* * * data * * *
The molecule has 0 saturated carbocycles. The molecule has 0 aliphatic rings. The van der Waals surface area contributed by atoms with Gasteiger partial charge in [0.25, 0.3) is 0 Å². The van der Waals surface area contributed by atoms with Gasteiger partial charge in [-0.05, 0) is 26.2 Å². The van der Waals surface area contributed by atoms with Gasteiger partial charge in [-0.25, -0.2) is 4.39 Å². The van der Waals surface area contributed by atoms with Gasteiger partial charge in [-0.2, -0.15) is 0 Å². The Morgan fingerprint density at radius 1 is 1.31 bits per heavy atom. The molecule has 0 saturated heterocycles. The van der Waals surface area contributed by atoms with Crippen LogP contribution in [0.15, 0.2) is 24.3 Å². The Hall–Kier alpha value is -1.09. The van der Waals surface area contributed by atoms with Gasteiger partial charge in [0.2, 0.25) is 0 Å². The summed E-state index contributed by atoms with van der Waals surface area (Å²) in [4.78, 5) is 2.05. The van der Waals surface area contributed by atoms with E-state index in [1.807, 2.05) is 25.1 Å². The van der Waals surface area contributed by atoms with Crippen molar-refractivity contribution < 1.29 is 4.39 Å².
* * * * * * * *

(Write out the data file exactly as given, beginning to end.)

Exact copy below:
The molecule has 0 saturated carbocycles. The molecule has 0 aliphatic rings. The van der Waals surface area contributed by atoms with Gasteiger partial charge in [0.25, 0.3) is 0 Å². The van der Waals surface area contributed by atoms with Gasteiger partial charge in [-0.05, 0) is 26.2 Å². The van der Waals surface area contributed by atoms with Gasteiger partial charge in [-0.25, -0.2) is 4.39 Å². The van der Waals surface area contributed by atoms with Gasteiger partial charge in [-0.2, -0.15) is 0 Å². The Morgan fingerprint density at radius 1 is 1.31 bits per heavy atom. The molecule has 0 saturated heterocycles. The van der Waals surface area contributed by atoms with Crippen LogP contribution in [0.15, 0.2) is 24.3 Å². The Hall–Kier alpha value is -1.09. The van der Waals surface area contributed by atoms with Gasteiger partial charge in [0.2, 0.25) is 0 Å². The summed E-state index contributed by atoms with van der Waals surface area (Å²) in [4.78, 5) is 2.05. The van der Waals surface area contributed by atoms with E-state index in [1.807, 2.05) is 25.1 Å². The van der Waals surface area contributed by atoms with Crippen molar-refractivity contribution < 1.29 is 4.39 Å².